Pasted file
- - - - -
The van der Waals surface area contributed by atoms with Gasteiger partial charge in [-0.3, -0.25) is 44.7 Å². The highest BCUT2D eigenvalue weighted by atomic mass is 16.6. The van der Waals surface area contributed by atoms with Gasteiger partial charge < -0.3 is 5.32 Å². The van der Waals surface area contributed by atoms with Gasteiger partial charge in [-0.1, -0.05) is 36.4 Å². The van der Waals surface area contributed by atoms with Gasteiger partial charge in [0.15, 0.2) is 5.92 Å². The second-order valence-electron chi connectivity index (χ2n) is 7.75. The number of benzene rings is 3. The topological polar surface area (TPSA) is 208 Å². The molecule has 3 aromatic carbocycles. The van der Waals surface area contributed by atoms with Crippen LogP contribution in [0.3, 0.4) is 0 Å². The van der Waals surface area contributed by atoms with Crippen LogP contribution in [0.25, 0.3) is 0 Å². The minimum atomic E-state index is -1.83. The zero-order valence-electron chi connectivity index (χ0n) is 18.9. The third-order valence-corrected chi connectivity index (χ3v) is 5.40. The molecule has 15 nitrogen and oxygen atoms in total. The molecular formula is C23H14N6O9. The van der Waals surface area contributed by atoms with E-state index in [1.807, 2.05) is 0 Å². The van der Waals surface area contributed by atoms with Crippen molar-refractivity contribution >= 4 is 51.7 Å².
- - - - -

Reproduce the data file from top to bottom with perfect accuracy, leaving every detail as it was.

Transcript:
The van der Waals surface area contributed by atoms with Gasteiger partial charge in [-0.3, -0.25) is 44.7 Å². The highest BCUT2D eigenvalue weighted by atomic mass is 16.6. The van der Waals surface area contributed by atoms with Gasteiger partial charge < -0.3 is 5.32 Å². The van der Waals surface area contributed by atoms with Gasteiger partial charge in [-0.1, -0.05) is 36.4 Å². The van der Waals surface area contributed by atoms with Gasteiger partial charge in [0.15, 0.2) is 5.92 Å². The second-order valence-electron chi connectivity index (χ2n) is 7.75. The number of benzene rings is 3. The topological polar surface area (TPSA) is 208 Å². The molecule has 3 aromatic carbocycles. The van der Waals surface area contributed by atoms with Crippen LogP contribution in [0.3, 0.4) is 0 Å². The van der Waals surface area contributed by atoms with Crippen LogP contribution in [0.25, 0.3) is 0 Å². The minimum atomic E-state index is -1.83. The zero-order valence-electron chi connectivity index (χ0n) is 18.9. The third-order valence-corrected chi connectivity index (χ3v) is 5.40. The molecule has 15 nitrogen and oxygen atoms in total. The molecular formula is C23H14N6O9. The van der Waals surface area contributed by atoms with E-state index in [1.807, 2.05) is 0 Å². The van der Waals surface area contributed by atoms with Crippen molar-refractivity contribution >= 4 is 51.7 Å².